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OntoPortal widgets: how to use them

OntoPortal widgets are snippets of HTML or JavaScript code that users can embed in their website/web form to use the OntoPortal functionalities. Using OntoPortal widgets is just one of the ways in which users can use OntoPortal technologies on your website/application. Developers can add any OntoPortal widget to their HTML page or web form by following these steps:

  1. find the ontology that users are interested in by browsing the list of OntoPortal ontologies;
  2. click on the ontology name to get to the page with Details for that ontology;
  3. in the ontology details page, go to the “Widgets” tab;
  4. select the widget that want to use;
  5. click the button below the widget to get usage instructions.

ontology search widget

Developers can add a search box to their website that will allow users to search a specific OntoPortal ontology. When the user selects the term of interest (with the help of the auto-complete feature), she/he can move directly to the OntoPortal summary page of the corresponding concept. To add a search widget to a HTML page that allows users to search for a specific ontology: download the quick_jump.js file, put it on your server, copy the code below and paste it to your HTML page:

 <div id="bp_quick_jump"></div>
 <script type="text/javascript">
   var BP_ontology_id = "ACRONYM";
 <script src="quick_jump.js" type="text/javascript" charset="utf-8"></script>

Note: To use Quick Jump across multiple ontologies:

  • enter a comma-separated list of ontology ids: var BP_ontology_id = “ACRONYM, ACRONYM2”, or
  • you can set the variable to ‘all’ to search all ontologies in OntoPortal: var BP_ontology_id = “all”.

Update the copied code by changing the path to the quick_jump.js file that has to point to the server location where you put the HTML file. For example, if you put the quick_jump.js file in the same directory as your HTML file, this is the code that you have to use:

<script type="text/javascript">
 var BP_ontology_id = "ACRONYM";
<script src="quick_jump.js" type="text/javascript" charset="utf-8"></script>

to limit the term search to a particular branch of a ontology, include the following JavaScript in your page (remember to replace the conceptid with the ID for the term that you want to use as the root of your branch): var BP_search_branch = “{class_id}”; to display definitions with the list of terms that are returned, include the following JavaScript in your page: var BP_include_definitions = true;

Term-selection field on a form Developers can add a text field to their web form that will allow users to enter a term from a controlled vocabulary (e.g., terms from a single )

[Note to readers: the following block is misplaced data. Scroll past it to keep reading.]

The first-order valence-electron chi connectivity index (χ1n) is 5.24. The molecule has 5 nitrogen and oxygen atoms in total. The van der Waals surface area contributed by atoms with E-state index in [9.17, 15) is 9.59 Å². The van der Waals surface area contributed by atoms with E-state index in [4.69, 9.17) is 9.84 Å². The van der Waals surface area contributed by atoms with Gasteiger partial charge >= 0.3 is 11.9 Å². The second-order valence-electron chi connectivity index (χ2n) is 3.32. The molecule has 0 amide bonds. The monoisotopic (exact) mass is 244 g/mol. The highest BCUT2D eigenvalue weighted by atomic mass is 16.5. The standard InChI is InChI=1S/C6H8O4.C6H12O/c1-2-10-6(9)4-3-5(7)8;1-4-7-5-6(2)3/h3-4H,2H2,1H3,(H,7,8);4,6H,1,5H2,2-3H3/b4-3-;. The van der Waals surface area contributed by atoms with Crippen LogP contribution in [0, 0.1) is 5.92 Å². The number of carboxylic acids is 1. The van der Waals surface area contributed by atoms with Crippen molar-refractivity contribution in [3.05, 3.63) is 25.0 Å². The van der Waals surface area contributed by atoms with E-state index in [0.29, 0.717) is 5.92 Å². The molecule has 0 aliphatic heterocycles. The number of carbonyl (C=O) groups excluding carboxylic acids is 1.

What does the term-selection field do? Auto-complete the text field so that user don’t need to type the whole term The controlled vocabulary provides consistency in the manner in which different users use a specific term When a new version of your controlled vocabulary becomes available in OntoPortal, the widget will automatically use that new version. To add a field to a web form that allows users to retrieve a term from the ontology of interest, do the following:

  • download the form_complete.js file and put it on your server;
  • in the header of the page where want the field, include the form_complete.js file;
  • in the form, specify the field class in the following format: bp_form_complete-{semantic_resource_acronym_list}-{value}
    • Note: In addition to single ontology IDs, you can use a list: bp_form_complete-FISHTRAITS, ENVTHES-uri OR you can use ‘all’ to search across all OntoPortal ontology: bp_form_complete-all-uri
  • Developers can use the following parameters to select which value will be placed into the user-visible input field:
    • uri: the complete URI of the term;
    • shortid: the short ID of the term, as used in OntoPortal;
    • name: the preferred name of the term;

Auto-generated hidden form elements In addition to the input element you defined, there are four hidden form elements that are automatically created and set when users select a term from the list. For example, if you create a field with this code:

<input type="text" name="a" class="bp_form_complete-all-uri" size="100"/> 
The 'name' attribute is used to create the four following fields (note how the 'a' from the name attribute is appended to the id attribute:
 <input type="hidden" id="a_OntoPortal_preferred_name">
 <input type="hidden" id="a_OntoPortal_concept_id">
 <input type="hidden" id="a_OntoPortal_ontology_id">
 <input type="hidden" id="a_OntoPortal_full_id">

Optional attributes

  • Include term definitions Use data-bp_include_definitions="true" to display definitions with the list of terms that are returned.
  • Limit search to terms below a root term. Use data-bp_search_branch=”{class_id}”, replacing {class_id} with the class ID for the term to use as the branch root.

Object types:

  • Search ‘class’ and ‘property’ objects. Use data-bp_objecttypes=”class,property”.